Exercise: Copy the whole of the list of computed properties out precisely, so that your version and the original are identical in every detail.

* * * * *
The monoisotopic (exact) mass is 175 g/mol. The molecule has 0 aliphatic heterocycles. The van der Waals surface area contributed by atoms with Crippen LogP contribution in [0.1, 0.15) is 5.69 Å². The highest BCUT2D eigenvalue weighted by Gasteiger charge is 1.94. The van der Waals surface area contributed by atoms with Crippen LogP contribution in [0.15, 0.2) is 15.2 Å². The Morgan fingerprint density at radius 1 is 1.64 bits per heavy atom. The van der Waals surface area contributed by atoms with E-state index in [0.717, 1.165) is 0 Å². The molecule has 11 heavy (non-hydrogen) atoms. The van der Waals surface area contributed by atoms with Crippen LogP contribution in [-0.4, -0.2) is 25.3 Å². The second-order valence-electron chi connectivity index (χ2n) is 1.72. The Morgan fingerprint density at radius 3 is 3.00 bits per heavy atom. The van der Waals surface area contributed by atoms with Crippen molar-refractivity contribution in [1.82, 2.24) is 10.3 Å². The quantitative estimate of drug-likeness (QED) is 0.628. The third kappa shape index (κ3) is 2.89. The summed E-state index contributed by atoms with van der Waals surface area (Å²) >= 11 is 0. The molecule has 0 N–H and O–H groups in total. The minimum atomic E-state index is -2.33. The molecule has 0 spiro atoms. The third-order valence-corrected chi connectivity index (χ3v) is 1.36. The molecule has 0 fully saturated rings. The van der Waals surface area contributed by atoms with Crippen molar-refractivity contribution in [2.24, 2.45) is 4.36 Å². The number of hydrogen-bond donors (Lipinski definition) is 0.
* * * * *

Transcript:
The monoisotopic (exact) mass is 175 g/mol. The molecule has 0 aliphatic heterocycles. The van der Waals surface area contributed by atoms with Crippen LogP contribution in [0.1, 0.15) is 5.69 Å². The highest BCUT2D eigenvalue weighted by Gasteiger charge is 1.94. The van der Waals surface area contributed by atoms with Crippen LogP contribution in [0.15, 0.2) is 15.2 Å². The Morgan fingerprint density at radius 1 is 1.64 bits per heavy atom. The van der Waals surface area contributed by atoms with E-state index in [0.717, 1.165) is 0 Å². The molecule has 11 heavy (non-hydrogen) atoms. The van der Waals surface area contributed by atoms with Crippen LogP contribution in [-0.4, -0.2) is 25.3 Å². The second-order valence-electron chi connectivity index (χ2n) is 1.72. The Morgan fingerprint density at radius 3 is 3.00 bits per heavy atom. The van der Waals surface area contributed by atoms with Crippen molar-refractivity contribution in [1.82, 2.24) is 10.3 Å². The quantitative estimate of drug-likeness (QED) is 0.628. The third kappa shape index (κ3) is 2.89. The summed E-state index contributed by atoms with van der Waals surface area (Å²) >= 11 is 0. The molecule has 0 N–H and O–H groups in total. The minimum atomic E-state index is -2.33. The molecule has 0 spiro atoms. The third-order valence-corrected chi connectivity index (χ3v) is 1.36. The molecule has 0 fully saturated rings. The van der Waals surface area contributed by atoms with Crippen molar-refractivity contribution in [2.24, 2.45) is 4.36 Å². The number of hydrogen-bond donors (Lipinski definition) is 0.